"Hitler didn’t achieve what he wanted to achieve. He didn’t kill me and I had my revenge."
Through all the tragedy he had experienced, he had not lost sight of his dream to study in the United States with Efrem Zimbalist. It was through Leonard Bernstein during a visit to the American Occupation Zone that Chaim learned of Zimbalist’s position as music director of the Curtis Institute; with the financial assistance of the Hebrew Immigrant Aid Society, he emigrated to the US in 1949. Chaim auditioned and was immediately accepted into Veda Reynold's studio, spending a year bolstering his scales and etudes before transferring to Zimbalist’s studio the following year.
After his time at Curtis, Arbeitman joined the Cleveland Orchestra under George Szell, where he was encouraged to change his name from Chaim Arbeitman to David Arben. In 1959, Arben joined the Philadelphia Orchestra, becoming associate concertmaster in 1979, a position he held until his retirement in 1993. Though he soloed with the orchestra 27 times during his tenure, Arben only toured once during his nearly 40 year career, which culminated in a performance at the Center of the Nazis in Berlin. “Center of the Nazis in Berlin was the best concert I remember ever playing. Something happened when I had to show that Hitler did not destroy the mind or growth of a people. Hitler didn’t achieve what he wanted to achieve. He didn’t kill me and I had my revenge.”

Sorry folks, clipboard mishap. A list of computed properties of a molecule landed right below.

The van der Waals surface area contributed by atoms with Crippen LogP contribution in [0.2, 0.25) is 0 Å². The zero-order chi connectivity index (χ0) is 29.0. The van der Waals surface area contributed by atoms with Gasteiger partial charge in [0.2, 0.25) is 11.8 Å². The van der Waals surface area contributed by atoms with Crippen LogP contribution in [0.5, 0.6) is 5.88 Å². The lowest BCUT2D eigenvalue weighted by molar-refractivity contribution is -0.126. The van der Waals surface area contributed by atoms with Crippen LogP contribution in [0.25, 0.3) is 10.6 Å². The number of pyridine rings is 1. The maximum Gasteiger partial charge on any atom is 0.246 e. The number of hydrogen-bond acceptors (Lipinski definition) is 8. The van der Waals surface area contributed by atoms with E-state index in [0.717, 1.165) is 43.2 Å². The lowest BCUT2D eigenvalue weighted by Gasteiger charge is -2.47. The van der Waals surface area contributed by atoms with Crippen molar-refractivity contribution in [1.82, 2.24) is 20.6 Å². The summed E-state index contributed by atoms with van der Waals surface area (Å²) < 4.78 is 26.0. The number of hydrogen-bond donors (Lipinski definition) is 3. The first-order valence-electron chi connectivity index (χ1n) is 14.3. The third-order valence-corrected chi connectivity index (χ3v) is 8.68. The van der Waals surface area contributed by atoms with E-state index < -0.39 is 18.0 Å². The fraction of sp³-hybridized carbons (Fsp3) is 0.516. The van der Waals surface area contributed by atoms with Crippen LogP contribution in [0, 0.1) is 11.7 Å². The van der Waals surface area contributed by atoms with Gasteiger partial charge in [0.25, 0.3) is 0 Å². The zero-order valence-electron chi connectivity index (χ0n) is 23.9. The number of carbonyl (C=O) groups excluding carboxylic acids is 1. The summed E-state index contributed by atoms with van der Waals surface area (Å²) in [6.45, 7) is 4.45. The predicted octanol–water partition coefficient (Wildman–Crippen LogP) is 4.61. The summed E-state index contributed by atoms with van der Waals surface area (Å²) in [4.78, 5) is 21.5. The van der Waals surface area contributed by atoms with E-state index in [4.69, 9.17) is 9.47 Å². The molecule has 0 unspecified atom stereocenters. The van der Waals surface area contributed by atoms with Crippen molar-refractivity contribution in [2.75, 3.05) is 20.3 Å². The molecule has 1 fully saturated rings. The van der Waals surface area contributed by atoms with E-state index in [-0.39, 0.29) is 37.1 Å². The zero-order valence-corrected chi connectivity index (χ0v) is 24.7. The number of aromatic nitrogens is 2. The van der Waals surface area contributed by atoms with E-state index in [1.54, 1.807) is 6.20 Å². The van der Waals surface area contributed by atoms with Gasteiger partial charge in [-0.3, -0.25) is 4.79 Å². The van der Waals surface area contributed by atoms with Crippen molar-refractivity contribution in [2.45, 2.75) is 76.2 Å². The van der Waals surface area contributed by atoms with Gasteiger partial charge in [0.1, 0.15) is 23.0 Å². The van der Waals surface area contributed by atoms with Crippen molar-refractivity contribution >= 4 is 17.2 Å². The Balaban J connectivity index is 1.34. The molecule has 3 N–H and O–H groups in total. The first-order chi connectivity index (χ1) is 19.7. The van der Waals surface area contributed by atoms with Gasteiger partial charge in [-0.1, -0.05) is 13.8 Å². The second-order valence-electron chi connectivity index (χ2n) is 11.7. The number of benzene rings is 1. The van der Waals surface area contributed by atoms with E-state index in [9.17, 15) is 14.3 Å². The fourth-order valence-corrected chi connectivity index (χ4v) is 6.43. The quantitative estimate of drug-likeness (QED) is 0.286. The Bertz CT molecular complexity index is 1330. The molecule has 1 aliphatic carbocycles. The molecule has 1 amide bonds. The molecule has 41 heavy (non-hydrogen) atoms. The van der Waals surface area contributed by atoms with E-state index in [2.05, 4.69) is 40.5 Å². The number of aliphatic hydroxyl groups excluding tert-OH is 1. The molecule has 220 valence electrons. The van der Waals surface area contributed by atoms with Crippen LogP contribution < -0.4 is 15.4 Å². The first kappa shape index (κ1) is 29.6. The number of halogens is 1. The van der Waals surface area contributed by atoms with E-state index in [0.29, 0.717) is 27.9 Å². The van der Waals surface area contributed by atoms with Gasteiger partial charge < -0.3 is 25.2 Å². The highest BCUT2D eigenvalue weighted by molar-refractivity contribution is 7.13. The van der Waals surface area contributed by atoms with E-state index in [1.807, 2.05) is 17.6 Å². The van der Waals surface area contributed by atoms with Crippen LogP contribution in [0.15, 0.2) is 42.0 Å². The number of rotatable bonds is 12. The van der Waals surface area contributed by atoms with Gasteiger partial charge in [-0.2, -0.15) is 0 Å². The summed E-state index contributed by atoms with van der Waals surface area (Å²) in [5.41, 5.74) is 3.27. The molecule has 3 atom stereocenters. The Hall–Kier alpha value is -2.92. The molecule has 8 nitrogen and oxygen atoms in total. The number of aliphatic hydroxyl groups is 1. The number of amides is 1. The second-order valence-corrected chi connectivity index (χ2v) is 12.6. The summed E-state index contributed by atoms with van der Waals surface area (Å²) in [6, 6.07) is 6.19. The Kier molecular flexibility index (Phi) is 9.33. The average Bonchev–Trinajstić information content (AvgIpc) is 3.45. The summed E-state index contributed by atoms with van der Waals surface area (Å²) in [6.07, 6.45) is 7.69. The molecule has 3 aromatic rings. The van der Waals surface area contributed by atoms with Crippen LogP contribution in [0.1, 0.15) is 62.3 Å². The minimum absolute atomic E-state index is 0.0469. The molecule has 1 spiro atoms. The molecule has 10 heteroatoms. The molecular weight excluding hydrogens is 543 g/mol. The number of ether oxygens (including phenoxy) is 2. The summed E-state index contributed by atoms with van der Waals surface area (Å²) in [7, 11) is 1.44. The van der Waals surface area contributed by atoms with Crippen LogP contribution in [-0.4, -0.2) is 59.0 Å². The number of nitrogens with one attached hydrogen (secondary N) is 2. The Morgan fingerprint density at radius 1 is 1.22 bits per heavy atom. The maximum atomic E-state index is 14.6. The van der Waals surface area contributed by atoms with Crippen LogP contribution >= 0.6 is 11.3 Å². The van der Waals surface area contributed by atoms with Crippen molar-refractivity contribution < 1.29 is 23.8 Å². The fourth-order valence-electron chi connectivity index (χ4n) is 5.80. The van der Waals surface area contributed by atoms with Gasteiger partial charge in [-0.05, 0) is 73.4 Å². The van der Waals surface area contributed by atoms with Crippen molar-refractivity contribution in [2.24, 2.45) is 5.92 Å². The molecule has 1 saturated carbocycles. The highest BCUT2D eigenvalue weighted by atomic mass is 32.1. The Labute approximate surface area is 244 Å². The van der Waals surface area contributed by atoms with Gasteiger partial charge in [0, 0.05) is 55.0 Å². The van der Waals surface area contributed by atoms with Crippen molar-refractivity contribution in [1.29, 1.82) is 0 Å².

Thanks to friends at the Philadelphia Orchestra, Arben was able to visit Warsaw after 56 years. His synagogue was the only one to survive the Nazi occupation and in 1997, he returned to play the violin and recite Kaddish (an ancient Jewish prayer of mourning) in honor of his family. David Arben died on March 13, 2017, at the age of 89.
1. May, M. I. (2021, May 29). David Arben’s Life of Miracles and Successes [Video]. YouTube. https://www.youtube.com/watch?v=j1qoSN4J7qg&feature=youtu.be
2. Ghettos in Occupied Poland. (2021). Holocaust Encyclopedia. https://encyclopedia.ushmm.org/content/en/article/ghettos-in-poland
3. Dobrin, P. C. M. C. (2017, March 28). Remembering a Philly musician who survived the Holocaust to find poetry. Https://Www.Inquirer.Com. https://www.inquirer.com/philly/entertainment/arts/David-Arben-dies---a-violinist-who-found-poetry-.html